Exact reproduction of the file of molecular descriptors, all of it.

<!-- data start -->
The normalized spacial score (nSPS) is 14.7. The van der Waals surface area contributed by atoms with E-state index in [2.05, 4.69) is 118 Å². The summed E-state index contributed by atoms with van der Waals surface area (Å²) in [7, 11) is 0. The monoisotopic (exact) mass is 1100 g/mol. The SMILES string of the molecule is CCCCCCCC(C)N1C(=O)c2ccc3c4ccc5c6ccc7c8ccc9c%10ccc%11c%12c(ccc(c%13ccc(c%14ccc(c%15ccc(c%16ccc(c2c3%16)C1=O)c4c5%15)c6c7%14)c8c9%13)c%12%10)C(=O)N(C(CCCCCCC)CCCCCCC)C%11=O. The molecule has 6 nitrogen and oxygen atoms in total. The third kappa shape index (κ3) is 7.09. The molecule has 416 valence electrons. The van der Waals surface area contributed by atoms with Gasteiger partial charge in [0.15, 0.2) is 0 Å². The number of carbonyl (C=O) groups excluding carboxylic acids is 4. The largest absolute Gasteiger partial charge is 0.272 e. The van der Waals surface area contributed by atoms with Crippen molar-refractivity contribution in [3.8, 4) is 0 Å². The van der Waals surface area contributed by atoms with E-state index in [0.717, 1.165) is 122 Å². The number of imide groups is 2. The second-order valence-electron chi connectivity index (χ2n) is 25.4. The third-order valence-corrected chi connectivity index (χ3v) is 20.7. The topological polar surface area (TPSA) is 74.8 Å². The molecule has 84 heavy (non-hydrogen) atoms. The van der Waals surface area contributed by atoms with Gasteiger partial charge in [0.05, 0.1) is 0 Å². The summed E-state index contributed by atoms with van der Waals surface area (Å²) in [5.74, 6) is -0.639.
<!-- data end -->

The normalized spacial score (nSPS) is 14.7. The van der Waals surface area contributed by atoms with E-state index in [2.05, 4.69) is 118 Å². The summed E-state index contributed by atoms with van der Waals surface area (Å²) in [7, 11) is 0. The monoisotopic (exact) mass is 1100 g/mol. The SMILES string of the molecule is CCCCCCCC(C)N1C(=O)c2ccc3c4ccc5c6ccc7c8ccc9c%10ccc%11c%12c(ccc(c%13ccc(c%14ccc(c%15ccc(c%16ccc(c2c3%16)C1=O)c4c5%15)c6c7%14)c8c9%13)c%12%10)C(=O)N(C(CCCCCCC)CCCCCCC)C%11=O. The molecule has 6 nitrogen and oxygen atoms in total. The third kappa shape index (κ3) is 7.09. The molecule has 416 valence electrons. The van der Waals surface area contributed by atoms with Gasteiger partial charge in [0.15, 0.2) is 0 Å². The number of carbonyl (C=O) groups excluding carboxylic acids is 4. The largest absolute Gasteiger partial charge is 0.272 e. The van der Waals surface area contributed by atoms with Crippen molar-refractivity contribution in [3.8, 4) is 0 Å². The van der Waals surface area contributed by atoms with E-state index in [0.717, 1.165) is 122 Å². The number of imide groups is 2. The second-order valence-electron chi connectivity index (χ2n) is 25.4. The third-order valence-corrected chi connectivity index (χ3v) is 20.7. The topological polar surface area (TPSA) is 74.8 Å². The molecule has 84 heavy (non-hydrogen) atoms. The van der Waals surface area contributed by atoms with Gasteiger partial charge in [0.05, 0.1) is 0 Å². The summed E-state index contributed by atoms with van der Waals surface area (Å²) in [5.74, 6) is -0.639.